I'm good with stones. After my last day in the wilderness, before going cosmopolitan in Bergen and Kristiansand, I imagine being Atlas, carrying the weight of the world on his shoulders. I don't want to leave. It's a good thing that stones, sometimes, don't wait for you to ask them questions. They can also do it. So, the stone I saw today, asked me: “are your lessons done?” anticipating a priori my next visit to Norway, which will be on the 6th of August. In principle, I have no reason to cry over Norway letting me go. I'll be back in Oslo in no time already, for a Leonard Cohen concert, which is why the stone anticipates his repertoire, by way of countering my sadness. “My lessons are done,” I answer it. And think simultaneously about how odd it is that however much we may resist it, we always voice the codes of ideology that rule in the country where we live. My statement to the stone thus presupposes a role I must have assumed at some point, I tell myself. Which is to teach something. Most of all I like to think that I'm good at teaching love. At least that's what my mother used to tell me. And she was a real master.

In the Western tradition of the relation between a master and a pupil, the belief in equity rules. The prevalent idea is that the master can also learn from the pupil, and not just teach. In traditions other than the Western, the master is not interested in the pupil from whom he can learn. The master is not a master for nothing. The master is only interested in the pupil who will exceed him in time—and after the lessons are done—and not the one who will teach him something in return along the way. I like the saying “when the pupil is ready, the master will appear,” for it means that a master never entices a student on the path to enlightenment. The student must come to the master on his own. Yet a master never acts against his instinct and knowledge, taken together, when, if approached by a pupil, he feels that the pupil is not ready. Even when the pupil insists. When the master says, “you're not ready,” and the pupil goes, “try me,” the true master never acts on this challenge, because the true master knows in advance that that is not true. In traditions with well established hierarchies where this ideology of refraining from action even when it is tempting to do the opposite is still prevalent—be that in Herman Hesse's book The Glass Bead Game or Oriental contexts that have retained a rigorous and uncontaminated approach to mastery and how to achieve it—it is easy to determine who the master is and who the apprentice is. In the Western context, which is flexible in its opening to incorporating the banal at the level where transcendence of the very banal is nonetheless desired—it is more difficult to think of who is doing what, for what purpose, and why. On a more mundane level, we also have manifestations of people wanting to teach other people something, yet it always goes wrong when there is no consensus on who the master is and who the apprentice is. The domestic scenario, “this woman is trying to change me, but I resist,” never really goes anywhere.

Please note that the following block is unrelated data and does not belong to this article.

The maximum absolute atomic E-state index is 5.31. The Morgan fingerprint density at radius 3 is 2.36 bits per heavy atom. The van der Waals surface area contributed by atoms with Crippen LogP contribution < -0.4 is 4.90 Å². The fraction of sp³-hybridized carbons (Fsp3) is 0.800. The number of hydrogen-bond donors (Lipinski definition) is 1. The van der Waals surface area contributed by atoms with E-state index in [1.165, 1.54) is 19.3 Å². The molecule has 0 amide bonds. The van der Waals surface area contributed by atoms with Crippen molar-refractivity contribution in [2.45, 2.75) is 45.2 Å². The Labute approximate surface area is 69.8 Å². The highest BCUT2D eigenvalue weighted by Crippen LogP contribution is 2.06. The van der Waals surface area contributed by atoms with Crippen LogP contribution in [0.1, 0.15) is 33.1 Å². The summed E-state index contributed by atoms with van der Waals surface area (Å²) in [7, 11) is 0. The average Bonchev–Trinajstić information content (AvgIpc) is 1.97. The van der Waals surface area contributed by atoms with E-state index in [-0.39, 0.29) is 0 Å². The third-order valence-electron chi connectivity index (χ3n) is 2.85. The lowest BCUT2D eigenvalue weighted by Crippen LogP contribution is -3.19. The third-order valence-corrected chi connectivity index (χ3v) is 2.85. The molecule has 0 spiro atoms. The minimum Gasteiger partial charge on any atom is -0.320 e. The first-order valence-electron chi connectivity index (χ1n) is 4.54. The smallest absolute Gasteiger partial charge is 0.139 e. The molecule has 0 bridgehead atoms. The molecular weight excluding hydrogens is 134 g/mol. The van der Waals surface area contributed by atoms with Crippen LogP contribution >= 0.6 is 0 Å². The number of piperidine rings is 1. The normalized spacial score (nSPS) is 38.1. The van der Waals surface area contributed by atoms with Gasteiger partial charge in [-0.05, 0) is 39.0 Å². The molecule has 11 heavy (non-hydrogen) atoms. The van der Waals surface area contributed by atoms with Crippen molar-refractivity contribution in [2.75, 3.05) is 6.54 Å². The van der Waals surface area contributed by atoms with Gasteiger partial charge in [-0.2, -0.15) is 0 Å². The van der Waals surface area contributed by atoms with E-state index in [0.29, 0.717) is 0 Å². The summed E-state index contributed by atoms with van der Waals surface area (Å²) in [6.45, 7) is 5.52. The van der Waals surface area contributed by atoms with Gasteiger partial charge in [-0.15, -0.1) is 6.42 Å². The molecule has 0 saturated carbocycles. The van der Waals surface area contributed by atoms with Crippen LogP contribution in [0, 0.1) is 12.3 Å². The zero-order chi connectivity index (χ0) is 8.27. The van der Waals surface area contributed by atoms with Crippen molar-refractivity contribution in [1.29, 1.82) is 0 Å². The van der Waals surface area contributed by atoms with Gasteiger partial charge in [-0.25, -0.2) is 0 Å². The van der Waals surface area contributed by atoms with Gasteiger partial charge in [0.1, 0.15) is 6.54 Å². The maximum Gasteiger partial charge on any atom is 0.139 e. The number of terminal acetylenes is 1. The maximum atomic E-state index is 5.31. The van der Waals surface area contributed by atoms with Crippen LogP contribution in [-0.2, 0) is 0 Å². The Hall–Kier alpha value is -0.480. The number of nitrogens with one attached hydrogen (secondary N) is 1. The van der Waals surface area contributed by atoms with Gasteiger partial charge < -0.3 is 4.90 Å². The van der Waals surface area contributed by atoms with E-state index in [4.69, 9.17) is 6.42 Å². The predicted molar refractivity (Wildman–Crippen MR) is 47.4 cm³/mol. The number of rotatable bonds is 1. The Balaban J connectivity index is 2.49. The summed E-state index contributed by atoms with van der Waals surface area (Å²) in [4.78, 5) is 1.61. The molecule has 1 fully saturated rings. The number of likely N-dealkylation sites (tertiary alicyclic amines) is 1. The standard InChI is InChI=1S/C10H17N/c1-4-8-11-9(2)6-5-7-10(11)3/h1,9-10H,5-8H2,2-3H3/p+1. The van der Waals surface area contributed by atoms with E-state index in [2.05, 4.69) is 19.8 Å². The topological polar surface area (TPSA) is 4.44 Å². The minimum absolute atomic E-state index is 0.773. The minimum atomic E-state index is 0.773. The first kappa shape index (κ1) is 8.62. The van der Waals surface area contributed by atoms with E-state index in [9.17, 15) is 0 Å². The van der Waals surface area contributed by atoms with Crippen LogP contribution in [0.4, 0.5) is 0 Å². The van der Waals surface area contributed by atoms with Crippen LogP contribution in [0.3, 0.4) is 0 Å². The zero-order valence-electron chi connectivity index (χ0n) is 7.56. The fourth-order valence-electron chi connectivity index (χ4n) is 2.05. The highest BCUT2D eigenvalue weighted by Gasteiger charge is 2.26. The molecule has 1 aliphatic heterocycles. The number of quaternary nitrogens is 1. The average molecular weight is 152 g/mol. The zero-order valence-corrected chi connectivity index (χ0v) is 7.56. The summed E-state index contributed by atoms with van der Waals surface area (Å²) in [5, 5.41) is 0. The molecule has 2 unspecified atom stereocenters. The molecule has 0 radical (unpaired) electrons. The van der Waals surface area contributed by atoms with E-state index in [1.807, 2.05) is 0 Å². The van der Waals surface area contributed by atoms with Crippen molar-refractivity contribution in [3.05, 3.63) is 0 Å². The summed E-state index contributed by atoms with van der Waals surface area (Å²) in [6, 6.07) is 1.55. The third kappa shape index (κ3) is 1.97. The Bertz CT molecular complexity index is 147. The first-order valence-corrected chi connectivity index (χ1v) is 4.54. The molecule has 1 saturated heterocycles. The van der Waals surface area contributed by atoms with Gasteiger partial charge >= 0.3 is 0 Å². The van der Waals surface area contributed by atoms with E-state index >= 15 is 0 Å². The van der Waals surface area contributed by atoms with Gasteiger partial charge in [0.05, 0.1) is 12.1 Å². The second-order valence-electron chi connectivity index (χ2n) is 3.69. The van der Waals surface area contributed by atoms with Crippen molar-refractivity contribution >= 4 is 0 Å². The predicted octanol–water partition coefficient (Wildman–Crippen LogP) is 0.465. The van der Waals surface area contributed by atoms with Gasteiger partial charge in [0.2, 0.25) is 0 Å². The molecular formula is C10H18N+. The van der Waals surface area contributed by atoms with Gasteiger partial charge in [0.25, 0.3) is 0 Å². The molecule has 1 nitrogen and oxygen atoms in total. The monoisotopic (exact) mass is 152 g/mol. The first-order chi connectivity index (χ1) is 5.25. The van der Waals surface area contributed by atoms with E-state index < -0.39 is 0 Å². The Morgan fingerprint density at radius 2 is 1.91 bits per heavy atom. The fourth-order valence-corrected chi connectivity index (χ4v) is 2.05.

The desire to transcend transitory things such as sex or career plunges you into a state of solitude, as you place yourself above having to answer to ethical calls or having to fulfill duties towards others who expect you to do just that. When you are above, you're above, and your act of hovering above is bound to remain in a state of the ineffable where the rest are concerned. As a general rule, people will not get it. Placing yourself in a state above signification has this function: to free you from having to make any sense. This, people will not get either, especially if they want to have a relation with you. The few who do get it, however, join the club, or the cult, and the relation is thus one of pure energy. I like this state, as it bypasses even the concern with when to begin teaching, if you are a master, when to stop, if you started too early, or when to declare it an exercise in futility, when there is no feedback. I consider myself lucky to know a few people who have the ability to step into energy. Where all this energy goes, what we use it for, and why, only time can tell. Meanwhile, let us anticipate the ko(h)en's words: when the wise man said, "follow me," he walked behind.


Robert Gibbons said…
Beautiful. This, along with the most recent previous FB statement shrink most other FB posts in comparison, although we who are in the realm of such subjects are not in the habit of comparisons, preferring aesthetic appreciation to judgment.

Camelia's travels to Norway, here, & elsewhere, show evidence of passing the test of Time!! -rg

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